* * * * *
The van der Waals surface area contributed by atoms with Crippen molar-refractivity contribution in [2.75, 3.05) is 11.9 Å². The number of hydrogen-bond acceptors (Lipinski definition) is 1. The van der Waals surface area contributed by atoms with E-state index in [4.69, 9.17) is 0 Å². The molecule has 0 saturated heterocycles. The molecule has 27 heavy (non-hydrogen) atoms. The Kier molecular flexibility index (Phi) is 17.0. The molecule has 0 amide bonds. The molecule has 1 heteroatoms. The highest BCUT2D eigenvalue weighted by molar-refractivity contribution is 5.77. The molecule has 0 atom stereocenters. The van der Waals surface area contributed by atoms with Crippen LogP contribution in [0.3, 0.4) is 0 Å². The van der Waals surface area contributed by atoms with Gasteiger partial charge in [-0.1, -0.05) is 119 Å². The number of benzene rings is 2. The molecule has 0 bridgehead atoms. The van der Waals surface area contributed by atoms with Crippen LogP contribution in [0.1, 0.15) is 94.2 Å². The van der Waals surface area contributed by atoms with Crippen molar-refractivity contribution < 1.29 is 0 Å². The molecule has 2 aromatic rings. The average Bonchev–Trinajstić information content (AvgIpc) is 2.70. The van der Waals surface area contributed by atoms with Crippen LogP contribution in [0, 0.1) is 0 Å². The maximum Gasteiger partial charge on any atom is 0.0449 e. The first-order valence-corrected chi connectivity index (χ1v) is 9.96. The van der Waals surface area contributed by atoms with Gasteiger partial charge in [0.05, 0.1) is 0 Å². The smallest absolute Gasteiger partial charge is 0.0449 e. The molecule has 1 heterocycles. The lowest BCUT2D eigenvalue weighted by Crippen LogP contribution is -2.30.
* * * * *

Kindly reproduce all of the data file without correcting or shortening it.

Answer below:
The van der Waals surface area contributed by atoms with Crippen molar-refractivity contribution in [2.75, 3.05) is 11.9 Å². The number of hydrogen-bond acceptors (Lipinski definition) is 1. The van der Waals surface area contributed by atoms with E-state index in [4.69, 9.17) is 0 Å². The molecule has 0 saturated heterocycles. The molecule has 27 heavy (non-hydrogen) atoms. The Kier molecular flexibility index (Phi) is 17.0. The molecule has 0 amide bonds. The molecule has 1 heteroatoms. The highest BCUT2D eigenvalue weighted by molar-refractivity contribution is 5.77. The molecule has 0 atom stereocenters. The van der Waals surface area contributed by atoms with Crippen LogP contribution in [0.3, 0.4) is 0 Å². The van der Waals surface area contributed by atoms with Gasteiger partial charge in [-0.1, -0.05) is 119 Å². The number of benzene rings is 2. The molecule has 0 bridgehead atoms. The van der Waals surface area contributed by atoms with Crippen LogP contribution in [0.1, 0.15) is 94.2 Å². The van der Waals surface area contributed by atoms with Crippen molar-refractivity contribution < 1.29 is 0 Å². The molecule has 2 aromatic rings. The average Bonchev–Trinajstić information content (AvgIpc) is 2.70. The van der Waals surface area contributed by atoms with Crippen LogP contribution in [0, 0.1) is 0 Å². The maximum Gasteiger partial charge on any atom is 0.0449 e. The first-order valence-corrected chi connectivity index (χ1v) is 9.96. The van der Waals surface area contributed by atoms with Gasteiger partial charge in [0.05, 0.1) is 0 Å². The smallest absolute Gasteiger partial charge is 0.0449 e. The molecule has 1 heterocycles. The lowest BCUT2D eigenvalue weighted by Crippen LogP contribution is -2.30.